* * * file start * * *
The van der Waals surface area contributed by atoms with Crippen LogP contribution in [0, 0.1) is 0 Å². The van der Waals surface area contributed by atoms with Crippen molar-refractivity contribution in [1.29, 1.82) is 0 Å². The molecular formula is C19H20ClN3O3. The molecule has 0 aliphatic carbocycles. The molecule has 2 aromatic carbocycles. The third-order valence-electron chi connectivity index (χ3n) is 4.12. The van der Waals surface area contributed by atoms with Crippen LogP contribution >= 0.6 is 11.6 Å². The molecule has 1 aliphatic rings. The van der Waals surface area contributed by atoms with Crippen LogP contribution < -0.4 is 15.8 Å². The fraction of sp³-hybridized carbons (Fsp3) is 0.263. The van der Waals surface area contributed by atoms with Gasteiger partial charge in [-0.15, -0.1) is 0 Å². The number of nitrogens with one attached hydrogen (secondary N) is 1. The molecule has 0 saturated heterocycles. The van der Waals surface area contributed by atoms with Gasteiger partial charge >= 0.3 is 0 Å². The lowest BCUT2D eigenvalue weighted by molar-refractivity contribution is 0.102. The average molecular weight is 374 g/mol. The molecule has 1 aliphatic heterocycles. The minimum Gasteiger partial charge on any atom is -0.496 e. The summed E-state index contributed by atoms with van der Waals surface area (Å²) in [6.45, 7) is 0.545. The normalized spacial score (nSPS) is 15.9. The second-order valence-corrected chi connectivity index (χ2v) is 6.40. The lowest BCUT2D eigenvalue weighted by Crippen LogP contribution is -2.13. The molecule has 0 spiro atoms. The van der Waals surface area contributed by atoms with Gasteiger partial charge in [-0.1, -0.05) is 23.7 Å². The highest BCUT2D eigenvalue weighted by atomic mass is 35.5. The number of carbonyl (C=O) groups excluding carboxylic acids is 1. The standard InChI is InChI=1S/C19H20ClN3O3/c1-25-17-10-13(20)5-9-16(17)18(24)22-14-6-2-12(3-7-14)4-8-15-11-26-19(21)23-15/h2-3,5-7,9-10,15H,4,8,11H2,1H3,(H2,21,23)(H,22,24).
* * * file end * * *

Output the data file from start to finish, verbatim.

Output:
The van der Waals surface area contributed by atoms with Crippen LogP contribution in [0, 0.1) is 0 Å². The van der Waals surface area contributed by atoms with Crippen molar-refractivity contribution in [1.29, 1.82) is 0 Å². The molecular formula is C19H20ClN3O3. The molecule has 0 aliphatic carbocycles. The molecule has 2 aromatic carbocycles. The third-order valence-electron chi connectivity index (χ3n) is 4.12. The van der Waals surface area contributed by atoms with Crippen LogP contribution >= 0.6 is 11.6 Å². The molecule has 1 aliphatic rings. The van der Waals surface area contributed by atoms with Crippen LogP contribution < -0.4 is 15.8 Å². The fraction of sp³-hybridized carbons (Fsp3) is 0.263. The van der Waals surface area contributed by atoms with Gasteiger partial charge in [-0.15, -0.1) is 0 Å². The number of nitrogens with one attached hydrogen (secondary N) is 1. The molecule has 0 saturated heterocycles. The van der Waals surface area contributed by atoms with Gasteiger partial charge >= 0.3 is 0 Å². The lowest BCUT2D eigenvalue weighted by molar-refractivity contribution is 0.102. The average molecular weight is 374 g/mol. The molecule has 1 aliphatic heterocycles. The minimum Gasteiger partial charge on any atom is -0.496 e. The summed E-state index contributed by atoms with van der Waals surface area (Å²) in [6.45, 7) is 0.545. The normalized spacial score (nSPS) is 15.9. The second-order valence-corrected chi connectivity index (χ2v) is 6.40. The lowest BCUT2D eigenvalue weighted by Crippen LogP contribution is -2.13. The molecule has 0 spiro atoms. The van der Waals surface area contributed by atoms with Gasteiger partial charge in [-0.1, -0.05) is 23.7 Å². The highest BCUT2D eigenvalue weighted by atomic mass is 35.5. The number of carbonyl (C=O) groups excluding carboxylic acids is 1. The standard InChI is InChI=1S/C19H20ClN3O3/c1-25-17-10-13(20)5-9-16(17)18(24)22-14-6-2-12(3-7-14)4-8-15-11-26-19(21)23-15/h2-3,5-7,9-10,15H,4,8,11H2,1H3,(H2,21,23)(H,22,24).